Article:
Ricky Wilson, Petitioner-appellant, v. United States of America, Respondent-appellee, 944 F.2d 906 (6th Cir. 1991)Annotate this Case
Sept. 20, 1991
Before RYAN and ALAN E. NORRIS, Circuit Judges, and BELL, District Judge.*
Ricky Wilson, a pro se federal prisoner, appeals the district court's order denying his motion to vacate sentence filed pursuant to 28 U.S.C. § 2255. This case has been referred to a panel of the court pursuant to Rule 9(a), Rules of the Sixth Circuit. Upon examination, the panel unanimously agrees that oral argument is not necessary. Fed. R. App. P. 34(a).
In April 1990, Wilson pled guilty, pursuant to a Fed. R. Crim. P. 11 plea agreement, to one count of armed bank robbery in violation of 18 U.S.C. § 2113(a). He was sentenced to 240 months incarceration. Following an unsuccessful direct appeal, Wilson filed his motion to vacate sentence. He asserted: (1) that his guilty plea was unlawful and not voluntary because his counsel was ineffective at the time he entered his guilty plea; (2) that his conviction was obtained by use of a coerced confession; (3) that his conviction was obtained by use of an unlawful arrest; (4) that he was denied his right to appeal because his counsel did not appeal certain issues when asked to do so; and (5) that he was mentally defective at the time of his court proceedings.
After a review, the district court denied the § 2255 motion, finding (1) that Wilson had not shown that his counsel was ineffective at the time of his guilty plea; (2) that his guilty plea was not involuntary, and not procured by coercion; (3) that Wilson had failed to show that he was improperly arrested or that his counsel was ineffective in investigating his claim of ineffective arrest; (4) that Wilson was not denied his right to appeal because he did, in fact, file a direct appeal; and (5) that the record did not show that Wilson lacked the requisite mental capacity at the time of his guilty plea. Following the denial of his post-judgment motion for reconsideration, Wilson filed a timely appeal to this court. In addition, Wilson has filed a separate motion seeking the appointment of counsel on appeal.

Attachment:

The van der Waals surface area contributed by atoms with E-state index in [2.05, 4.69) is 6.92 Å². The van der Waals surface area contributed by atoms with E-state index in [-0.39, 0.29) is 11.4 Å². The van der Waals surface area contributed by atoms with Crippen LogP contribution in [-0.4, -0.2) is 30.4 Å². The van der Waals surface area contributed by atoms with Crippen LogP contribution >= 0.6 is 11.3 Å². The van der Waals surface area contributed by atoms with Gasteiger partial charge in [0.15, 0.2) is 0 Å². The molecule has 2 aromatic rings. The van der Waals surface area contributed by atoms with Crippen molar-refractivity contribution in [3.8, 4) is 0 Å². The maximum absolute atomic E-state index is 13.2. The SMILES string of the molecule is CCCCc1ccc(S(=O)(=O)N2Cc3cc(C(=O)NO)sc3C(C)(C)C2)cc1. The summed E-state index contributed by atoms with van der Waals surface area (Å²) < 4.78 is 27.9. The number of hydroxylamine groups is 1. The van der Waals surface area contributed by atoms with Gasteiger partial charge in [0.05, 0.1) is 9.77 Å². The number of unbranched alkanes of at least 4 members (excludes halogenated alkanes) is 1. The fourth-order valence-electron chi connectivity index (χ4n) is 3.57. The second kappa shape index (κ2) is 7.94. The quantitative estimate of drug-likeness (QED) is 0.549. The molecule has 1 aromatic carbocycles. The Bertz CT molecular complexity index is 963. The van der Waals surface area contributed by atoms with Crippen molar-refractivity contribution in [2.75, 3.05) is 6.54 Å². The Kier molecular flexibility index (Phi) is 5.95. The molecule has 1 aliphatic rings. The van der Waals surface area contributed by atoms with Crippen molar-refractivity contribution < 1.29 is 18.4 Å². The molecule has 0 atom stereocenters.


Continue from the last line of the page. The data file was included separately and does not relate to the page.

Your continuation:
Upon review, we conclude that the district court properly denied Wilson's § 2255 motion, because the files and record conclusively show that the he is not entitled to relief. See Baker v. United States, 781 F.2d 85, 92 (6th Cir.), cert. denied, 479 U.S. 1017 (1986). Further, the district court did not abuse its discretion in denying Wilson's post-judgment motion for relief. See Windsor v. United States Dep't of Justice, 740 F.2d 6, 7 (6th Cir. 1984) (per curiam).
Accordingly, the motion for counsel is hereby denied, and the district court's judgment is hereby affirmed. Rule 9(b) (3), Rules of the Sixth Circuit.
The Honorable Robert Holmes Bell, U.S. District Judge for the Western District of Michigan, sitting by designation